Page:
Farewell, Commissioner Ream – Mark another casualty of partisan politics in Montana. Fish, Wildlife and Parks Commissioner Bob Ream tendered his resignation yesterday after state senate Republicans told him they planned to oppose his confirmation. Rather than suffer through a “sham hearing,” Ream decided to leave his post. He announced his decision in a letter to Gov. Bullock outlining his impressive credentials and many accomplishments, including 28 years at the University of Montana and 16 years in the Montana House of Representatives. Ream was always a voice of reason and a strong advocate for using sound science as the basis for wildlife management decisions; he will be sorely missed.
Californians in cahoots – Two of our colleagues in California teamed up with a pair of excellent op-eds this past week. Lauren Richie, formerly Defenders national wolf coexistence coordinator and now associate director with the California Wolf Center, wrote in the San Francisco Chronicle that the return of wolves to California is a testament to the success of the 40-year-old Endangered Species Act. Restoring wolves in the Northern Rockies under the Act has allowed populations in Washington and Oregon to recover as well, including the dispersal of OR-7 to northern California. But Lauren argues that California now has the opportunity to chart a different course by laying the groundwork for peaceful coexistence with wolves. By fostering collaboration instead of controversy, wildlife managers can help ranchers find ways to share the landscape with wolves rather than killing them unnecessarily, as is the case in the Northern Rockies.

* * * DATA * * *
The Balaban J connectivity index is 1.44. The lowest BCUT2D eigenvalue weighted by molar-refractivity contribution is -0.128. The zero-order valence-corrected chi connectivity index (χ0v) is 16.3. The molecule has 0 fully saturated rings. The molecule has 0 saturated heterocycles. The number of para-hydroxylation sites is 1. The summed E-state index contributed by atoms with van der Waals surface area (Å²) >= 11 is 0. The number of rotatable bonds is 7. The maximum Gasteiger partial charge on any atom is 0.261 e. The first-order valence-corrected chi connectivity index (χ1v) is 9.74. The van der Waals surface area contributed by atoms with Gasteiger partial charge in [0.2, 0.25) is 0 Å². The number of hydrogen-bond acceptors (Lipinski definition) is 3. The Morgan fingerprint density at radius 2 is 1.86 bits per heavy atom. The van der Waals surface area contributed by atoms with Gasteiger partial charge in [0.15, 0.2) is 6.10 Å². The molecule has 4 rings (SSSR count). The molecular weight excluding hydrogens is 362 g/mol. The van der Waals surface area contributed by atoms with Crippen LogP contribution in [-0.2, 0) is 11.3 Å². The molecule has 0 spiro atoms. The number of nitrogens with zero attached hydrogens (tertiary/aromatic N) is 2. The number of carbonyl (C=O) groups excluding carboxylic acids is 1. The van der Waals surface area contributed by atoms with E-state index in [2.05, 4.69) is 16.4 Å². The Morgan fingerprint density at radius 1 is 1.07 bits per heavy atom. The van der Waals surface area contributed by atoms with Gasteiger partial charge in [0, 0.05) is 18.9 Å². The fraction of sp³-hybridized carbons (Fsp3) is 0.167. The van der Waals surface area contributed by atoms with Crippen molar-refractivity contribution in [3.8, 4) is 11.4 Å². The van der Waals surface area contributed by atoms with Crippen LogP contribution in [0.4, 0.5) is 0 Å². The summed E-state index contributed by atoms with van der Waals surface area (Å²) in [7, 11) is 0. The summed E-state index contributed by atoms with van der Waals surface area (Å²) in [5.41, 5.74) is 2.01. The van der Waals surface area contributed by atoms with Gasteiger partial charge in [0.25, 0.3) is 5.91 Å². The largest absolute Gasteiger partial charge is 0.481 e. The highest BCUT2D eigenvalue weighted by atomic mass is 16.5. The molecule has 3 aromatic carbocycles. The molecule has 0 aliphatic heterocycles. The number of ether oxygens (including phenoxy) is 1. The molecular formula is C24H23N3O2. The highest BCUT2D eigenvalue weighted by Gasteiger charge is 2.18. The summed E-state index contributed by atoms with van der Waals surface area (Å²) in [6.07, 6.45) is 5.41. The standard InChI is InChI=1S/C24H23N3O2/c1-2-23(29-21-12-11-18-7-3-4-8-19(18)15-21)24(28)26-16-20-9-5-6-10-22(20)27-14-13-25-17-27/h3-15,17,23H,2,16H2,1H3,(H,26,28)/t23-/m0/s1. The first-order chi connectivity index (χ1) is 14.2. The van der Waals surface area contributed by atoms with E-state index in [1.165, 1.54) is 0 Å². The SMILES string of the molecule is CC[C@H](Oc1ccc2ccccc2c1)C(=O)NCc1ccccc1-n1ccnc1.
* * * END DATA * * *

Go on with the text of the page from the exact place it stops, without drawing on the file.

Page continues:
Amaroq Weiss, also a former Defender and now with the Center for Biological Diversity, picked up on a similar note in the Sacramento Bee, noting that Oregon’s recent experience can be instructive for California. She writes that livestock conflicts in Wallowa County, Oregon, which had been a hotbed of wolf attacks, have decreased 60 percent even while the wolf population has continued to grow. The reason? Ranchers have been forced to adopt nonlethal management strategies because of a lawsuit that has temporarily prevented the state from killing wolves. Meanwhile, livestock losses in Idaho have increased substantially even though more than 700 wolves have been killed there in the last two years. Biologists have suggested that killing wolves only disrupts pack structure and makes it more difficult to hunt wild game. As a result, the remaining wolves are more likely to opt for easier prey like livestock than try to chase down an elk or deer, making it even more important for ranchers to take extra steps to protect their animals and deter wolves.
Montana wolf council meeting now – Montana residents, don’t forget that today is the first meeting of the Wolf Advisory Council in more than five years. The meeting starts at 8:30 a.m. at FWP headquarters in Helena. Live video streams will be available at FWP regional offices, and an audio stream will be available online. Public comment will begin at 2 p.m. Click here for more details.